U.S. Considers Raising Troop Levels In Iraq

U.S. Considers Raising Troop Levels In Iraq
November 21st, 2006  
Team Infidel

Topic: U.S. Considers Raising Troop Levels In Iraq

U.S. Considers Raising Troop Levels In Iraq
New York Times
November 21, 2006
By David S. Cloud
WASHINGTON, Nov. 20 — Pentagon officials conducting a review of Iraq strategy are considering a substantial but temporary increase in American troop levels and the addition of several thousand more trainers to work with Iraqi forces, a senior Defense Department official said Monday.
The idea, dubbed the “surge option” by some officials, would involve increasing American forces by 20,000 troops or more for several months in the hope of improving security, especially in Baghdad. That would mark a sharp rise over the current baseline of 144,000 troops.
But some officials and senior military officers are arguing against the idea, saying that it could undercut a sense of urgency for Iraqi units to take on a greater role in fighting the insurgency and preventing sectarian attacks. Gen. John P. Abizaid, the head of the United States Central Command, told Congress last week that the military was stretched so thin that such an increase could not be sustained over the long term.
“There are people who believe that a short-term surge would have a beneficial impact, but there isn’t universal agreement on that yet,” said the senior official, who said that President Bush was scheduled to be briefed in the next several weeks on the developing options, which were first reported Monday in The Washington Post.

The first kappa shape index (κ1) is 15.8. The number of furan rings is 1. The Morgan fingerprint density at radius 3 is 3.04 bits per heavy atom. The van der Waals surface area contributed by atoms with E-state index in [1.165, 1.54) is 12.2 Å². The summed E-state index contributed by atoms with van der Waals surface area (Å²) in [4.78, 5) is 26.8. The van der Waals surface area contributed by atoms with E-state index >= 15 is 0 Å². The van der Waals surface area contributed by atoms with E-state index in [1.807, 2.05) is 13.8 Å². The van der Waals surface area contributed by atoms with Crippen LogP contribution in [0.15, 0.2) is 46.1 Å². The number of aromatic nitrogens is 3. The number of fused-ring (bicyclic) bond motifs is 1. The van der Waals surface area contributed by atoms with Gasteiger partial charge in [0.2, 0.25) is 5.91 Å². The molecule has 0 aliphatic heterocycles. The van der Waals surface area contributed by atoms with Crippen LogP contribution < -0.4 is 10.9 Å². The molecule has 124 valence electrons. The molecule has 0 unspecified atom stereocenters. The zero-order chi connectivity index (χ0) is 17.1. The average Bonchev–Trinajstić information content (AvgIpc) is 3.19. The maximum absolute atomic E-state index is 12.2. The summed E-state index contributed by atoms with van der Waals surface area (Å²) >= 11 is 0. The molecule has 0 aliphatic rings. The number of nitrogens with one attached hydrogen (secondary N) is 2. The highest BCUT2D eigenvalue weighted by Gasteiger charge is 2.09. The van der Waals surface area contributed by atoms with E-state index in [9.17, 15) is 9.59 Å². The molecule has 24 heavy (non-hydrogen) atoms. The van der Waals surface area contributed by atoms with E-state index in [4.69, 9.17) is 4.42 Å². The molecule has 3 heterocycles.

There is far more consensus within the Pentagon on the need to increase the number of American trainers, more than 3,000 of whom are working with Iraqi Army, police and border units. General Abizaid endorsed that idea in general terms in testimony before the Senate Armed Services Committee last week.
A Pentagon strategy review, ordered by Gen. Peter Pace, the chairman of the Joint Chiefs of Staff, is backing the idea, as is a separate panel studying Iraq options, led by former Secretary of State James A. Baker III, the senior official said.
The number of American advisers, who generally work in 11- to 13-member teams attached to Iraqi units, is likely to end up being doubled, the officials said.
To do that, officials are considering whether they could convert American soldiers in combat units already in Iraq into advisers, working alongside Iraqi security forces, the senior official said. That would reduce the number of Americans exclusively available for combat, but it would enable the advisers’ ranks to be increased rapidly, instead of the months it would take to train additional advisers in the United States.
In addition, placing more experienced troops with Iraqi soldiers would augment the Iraqi units’ combat power, the official said.
The Pentagon review is being conducted by more than a dozen officers who have served in Iraq and are regarded as some of the military’s most experienced thinkers about the problems there. The group appears to have rejected other more radical options, including a rapid withdrawal of American troops from Iraq and a major long-term increase in troop levels, the senior official said.